Brian Dennehy, the prolific character actor who could easily jump between comedy and drama on stage and screen, died Wednesday from natural causes in Connecticut. He was 81.
Dennehy’s daughter, Elizabeth Dennehy, confirmed his death Thursday on Twitter, writing, “It is with heavy hearts we announce that our father, Brian passed away last night from natural causes, not COVID-related. Larger than life, generous to a fault, a proud and devoted father and grandfather, he will be missed by his wife Jennifer, family and many friends.”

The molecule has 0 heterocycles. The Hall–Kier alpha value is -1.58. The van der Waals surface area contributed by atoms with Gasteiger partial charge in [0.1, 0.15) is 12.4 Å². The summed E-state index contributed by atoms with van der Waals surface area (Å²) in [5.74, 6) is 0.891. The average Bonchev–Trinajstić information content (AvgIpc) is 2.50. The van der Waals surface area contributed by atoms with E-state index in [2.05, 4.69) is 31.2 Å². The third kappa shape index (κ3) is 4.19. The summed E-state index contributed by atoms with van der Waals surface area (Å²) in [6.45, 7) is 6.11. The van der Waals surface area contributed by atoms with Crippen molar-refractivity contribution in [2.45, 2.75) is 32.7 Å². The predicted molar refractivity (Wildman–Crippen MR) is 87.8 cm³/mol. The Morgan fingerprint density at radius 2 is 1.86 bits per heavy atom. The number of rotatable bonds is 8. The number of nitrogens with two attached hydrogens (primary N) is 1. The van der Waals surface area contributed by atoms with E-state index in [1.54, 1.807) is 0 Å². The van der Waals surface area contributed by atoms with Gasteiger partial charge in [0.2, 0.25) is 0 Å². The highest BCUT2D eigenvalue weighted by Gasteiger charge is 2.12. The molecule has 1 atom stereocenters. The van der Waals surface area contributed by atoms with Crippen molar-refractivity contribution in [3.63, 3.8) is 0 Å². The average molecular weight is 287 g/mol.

For more than 40 years, Dennehy took on an array of roles in film, television, and the theater. He was widely known for playing Big Tom Callahan in Chris Farley and David Spade’s 1995 comedy classic, Tommy Boy, while he also won a Golden Globe for his starring turn as Willy Loman in the 2000 television-film adaptation of Arthur Miller’s Death a Salesman — a partial adaptation of the 1999 Broadway revival Dennehy also starred in and for which he won his first Tony Award for Best Actor. He nabbed his second trophy in that same category for playing James Tyrone in the 2003 revival of Eugene O’Neill’s Long Day’s Journey Into Night.
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